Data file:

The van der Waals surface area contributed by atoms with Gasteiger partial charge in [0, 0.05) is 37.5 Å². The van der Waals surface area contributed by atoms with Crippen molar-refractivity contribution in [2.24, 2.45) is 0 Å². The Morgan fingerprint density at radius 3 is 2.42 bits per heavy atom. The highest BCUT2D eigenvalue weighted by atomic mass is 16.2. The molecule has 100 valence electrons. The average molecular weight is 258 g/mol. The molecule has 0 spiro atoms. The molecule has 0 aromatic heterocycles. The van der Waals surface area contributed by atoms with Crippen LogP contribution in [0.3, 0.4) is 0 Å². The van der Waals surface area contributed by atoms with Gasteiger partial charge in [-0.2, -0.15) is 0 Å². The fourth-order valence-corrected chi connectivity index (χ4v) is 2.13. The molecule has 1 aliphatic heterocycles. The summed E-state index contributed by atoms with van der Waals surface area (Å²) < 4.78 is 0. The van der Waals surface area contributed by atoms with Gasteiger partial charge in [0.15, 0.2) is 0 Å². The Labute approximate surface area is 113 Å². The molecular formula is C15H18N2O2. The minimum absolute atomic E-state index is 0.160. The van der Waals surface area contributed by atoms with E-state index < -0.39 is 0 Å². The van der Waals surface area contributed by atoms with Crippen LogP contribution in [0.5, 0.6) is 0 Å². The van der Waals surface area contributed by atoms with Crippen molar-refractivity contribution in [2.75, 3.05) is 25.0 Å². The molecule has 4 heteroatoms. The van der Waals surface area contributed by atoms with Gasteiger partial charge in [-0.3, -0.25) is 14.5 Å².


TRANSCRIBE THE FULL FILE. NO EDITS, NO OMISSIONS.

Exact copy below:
The van der Waals surface area contributed by atoms with Gasteiger partial charge in [0, 0.05) is 37.5 Å². The van der Waals surface area contributed by atoms with Crippen molar-refractivity contribution in [2.24, 2.45) is 0 Å². The Morgan fingerprint density at radius 3 is 2.42 bits per heavy atom. The highest BCUT2D eigenvalue weighted by atomic mass is 16.2. The molecule has 100 valence electrons. The average molecular weight is 258 g/mol. The molecule has 0 spiro atoms. The molecule has 0 aromatic heterocycles. The van der Waals surface area contributed by atoms with Crippen LogP contribution in [0.3, 0.4) is 0 Å². The van der Waals surface area contributed by atoms with Gasteiger partial charge in [-0.2, -0.15) is 0 Å². The fourth-order valence-corrected chi connectivity index (χ4v) is 2.13. The molecule has 1 aliphatic heterocycles. The summed E-state index contributed by atoms with van der Waals surface area (Å²) < 4.78 is 0. The van der Waals surface area contributed by atoms with Gasteiger partial charge in [0.15, 0.2) is 0 Å². The Labute approximate surface area is 113 Å². The molecular formula is C15H18N2O2. The minimum absolute atomic E-state index is 0.160. The van der Waals surface area contributed by atoms with E-state index < -0.39 is 0 Å². The van der Waals surface area contributed by atoms with Crippen LogP contribution in [0.5, 0.6) is 0 Å². The van der Waals surface area contributed by atoms with Crippen molar-refractivity contribution in [2.75, 3.05) is 25.0 Å². The molecule has 4 heteroatoms. The van der Waals surface area contributed by atoms with Gasteiger partial charge in [-0.3, -0.25) is 14.5 Å².